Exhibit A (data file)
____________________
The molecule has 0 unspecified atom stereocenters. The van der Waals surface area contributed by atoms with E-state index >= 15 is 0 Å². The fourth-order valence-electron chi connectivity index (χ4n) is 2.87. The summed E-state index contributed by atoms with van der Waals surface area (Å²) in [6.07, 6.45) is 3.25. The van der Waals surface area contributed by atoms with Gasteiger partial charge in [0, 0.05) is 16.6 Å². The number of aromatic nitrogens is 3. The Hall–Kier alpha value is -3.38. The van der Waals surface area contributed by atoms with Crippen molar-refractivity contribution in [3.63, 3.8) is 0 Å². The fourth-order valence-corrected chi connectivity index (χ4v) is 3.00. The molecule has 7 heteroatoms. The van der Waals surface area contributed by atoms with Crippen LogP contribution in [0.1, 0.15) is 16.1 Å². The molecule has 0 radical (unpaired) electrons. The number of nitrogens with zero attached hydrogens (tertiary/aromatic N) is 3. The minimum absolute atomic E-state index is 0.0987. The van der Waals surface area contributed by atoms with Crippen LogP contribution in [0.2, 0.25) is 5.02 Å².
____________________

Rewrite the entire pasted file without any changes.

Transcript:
The molecule has 0 unspecified atom stereocenters. The van der Waals surface area contributed by atoms with E-state index >= 15 is 0 Å². The fourth-order valence-electron chi connectivity index (χ4n) is 2.87. The summed E-state index contributed by atoms with van der Waals surface area (Å²) in [6.07, 6.45) is 3.25. The van der Waals surface area contributed by atoms with Gasteiger partial charge in [0, 0.05) is 16.6 Å². The number of aromatic nitrogens is 3. The Hall–Kier alpha value is -3.38. The van der Waals surface area contributed by atoms with Crippen molar-refractivity contribution in [3.63, 3.8) is 0 Å². The fourth-order valence-corrected chi connectivity index (χ4v) is 3.00. The molecule has 7 heteroatoms. The van der Waals surface area contributed by atoms with Crippen LogP contribution in [0.1, 0.15) is 16.1 Å². The molecule has 0 radical (unpaired) electrons. The number of nitrogens with zero attached hydrogens (tertiary/aromatic N) is 3. The minimum absolute atomic E-state index is 0.0987. The van der Waals surface area contributed by atoms with Crippen LogP contribution in [0.2, 0.25) is 5.02 Å².